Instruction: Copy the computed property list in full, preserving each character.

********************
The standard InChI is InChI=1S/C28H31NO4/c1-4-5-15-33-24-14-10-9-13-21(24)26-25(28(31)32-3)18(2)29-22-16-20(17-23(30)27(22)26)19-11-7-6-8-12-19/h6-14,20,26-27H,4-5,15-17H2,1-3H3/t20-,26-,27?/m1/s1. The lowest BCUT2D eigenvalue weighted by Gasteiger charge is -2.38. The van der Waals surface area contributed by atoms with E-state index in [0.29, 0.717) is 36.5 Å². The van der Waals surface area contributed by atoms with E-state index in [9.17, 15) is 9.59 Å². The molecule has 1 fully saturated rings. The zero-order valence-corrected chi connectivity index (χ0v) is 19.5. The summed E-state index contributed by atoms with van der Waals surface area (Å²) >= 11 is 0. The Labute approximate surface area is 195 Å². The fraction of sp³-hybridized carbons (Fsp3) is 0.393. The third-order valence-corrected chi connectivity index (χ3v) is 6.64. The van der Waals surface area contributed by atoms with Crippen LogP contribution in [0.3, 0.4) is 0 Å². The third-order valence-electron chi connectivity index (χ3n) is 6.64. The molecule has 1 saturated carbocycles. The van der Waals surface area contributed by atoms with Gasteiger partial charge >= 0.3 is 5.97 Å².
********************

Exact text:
The standard InChI is InChI=1S/C28H31NO4/c1-4-5-15-33-24-14-10-9-13-21(24)26-25(28(31)32-3)18(2)29-22-16-20(17-23(30)27(22)26)19-11-7-6-8-12-19/h6-14,20,26-27H,4-5,15-17H2,1-3H3/t20-,26-,27?/m1/s1. The lowest BCUT2D eigenvalue weighted by Gasteiger charge is -2.38. The van der Waals surface area contributed by atoms with E-state index in [0.29, 0.717) is 36.5 Å². The van der Waals surface area contributed by atoms with E-state index in [9.17, 15) is 9.59 Å². The molecule has 1 fully saturated rings. The zero-order valence-corrected chi connectivity index (χ0v) is 19.5. The summed E-state index contributed by atoms with van der Waals surface area (Å²) >= 11 is 0. The Labute approximate surface area is 195 Å². The fraction of sp³-hybridized carbons (Fsp3) is 0.393. The third-order valence-corrected chi connectivity index (χ3v) is 6.64. The van der Waals surface area contributed by atoms with Crippen LogP contribution in [0.3, 0.4) is 0 Å². The third-order valence-electron chi connectivity index (χ3n) is 6.64. The molecule has 1 saturated carbocycles. The van der Waals surface area contributed by atoms with Gasteiger partial charge >= 0.3 is 5.97 Å².